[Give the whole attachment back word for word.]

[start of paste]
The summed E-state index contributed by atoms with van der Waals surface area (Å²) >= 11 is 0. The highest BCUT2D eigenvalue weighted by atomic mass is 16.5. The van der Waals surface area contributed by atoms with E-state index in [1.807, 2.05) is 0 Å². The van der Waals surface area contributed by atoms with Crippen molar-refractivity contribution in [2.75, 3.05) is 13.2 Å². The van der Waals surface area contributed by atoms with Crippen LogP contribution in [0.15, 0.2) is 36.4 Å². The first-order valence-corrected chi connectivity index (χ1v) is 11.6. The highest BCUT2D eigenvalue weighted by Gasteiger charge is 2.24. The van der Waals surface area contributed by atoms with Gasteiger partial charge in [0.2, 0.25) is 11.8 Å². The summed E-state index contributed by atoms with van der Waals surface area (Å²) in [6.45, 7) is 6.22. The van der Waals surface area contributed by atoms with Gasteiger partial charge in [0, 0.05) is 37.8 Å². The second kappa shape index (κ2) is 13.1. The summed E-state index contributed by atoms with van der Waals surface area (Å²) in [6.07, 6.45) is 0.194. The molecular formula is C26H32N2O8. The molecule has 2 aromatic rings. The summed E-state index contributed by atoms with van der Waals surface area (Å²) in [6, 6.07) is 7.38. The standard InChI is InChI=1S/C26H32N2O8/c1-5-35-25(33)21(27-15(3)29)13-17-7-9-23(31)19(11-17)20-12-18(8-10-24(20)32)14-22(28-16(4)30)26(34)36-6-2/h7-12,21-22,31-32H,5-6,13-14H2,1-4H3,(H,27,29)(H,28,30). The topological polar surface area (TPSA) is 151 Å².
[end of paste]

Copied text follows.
The summed E-state index contributed by atoms with van der Waals surface area (Å²) >= 11 is 0. The highest BCUT2D eigenvalue weighted by atomic mass is 16.5. The van der Waals surface area contributed by atoms with E-state index in [1.807, 2.05) is 0 Å². The van der Waals surface area contributed by atoms with Crippen molar-refractivity contribution in [2.75, 3.05) is 13.2 Å². The van der Waals surface area contributed by atoms with Crippen LogP contribution in [0.15, 0.2) is 36.4 Å². The first-order valence-corrected chi connectivity index (χ1v) is 11.6. The highest BCUT2D eigenvalue weighted by Gasteiger charge is 2.24. The van der Waals surface area contributed by atoms with Gasteiger partial charge in [0.2, 0.25) is 11.8 Å². The summed E-state index contributed by atoms with van der Waals surface area (Å²) in [6.45, 7) is 6.22. The van der Waals surface area contributed by atoms with Gasteiger partial charge in [0, 0.05) is 37.8 Å². The second kappa shape index (κ2) is 13.1. The summed E-state index contributed by atoms with van der Waals surface area (Å²) in [6.07, 6.45) is 0.194. The molecular formula is C26H32N2O8. The molecule has 2 aromatic rings. The summed E-state index contributed by atoms with van der Waals surface area (Å²) in [6, 6.07) is 7.38. The standard InChI is InChI=1S/C26H32N2O8/c1-5-35-25(33)21(27-15(3)29)13-17-7-9-23(31)19(11-17)20-12-18(8-10-24(20)32)14-22(28-16(4)30)26(34)36-6-2/h7-12,21-22,31-32H,5-6,13-14H2,1-4H3,(H,27,29)(H,28,30). The topological polar surface area (TPSA) is 151 Å².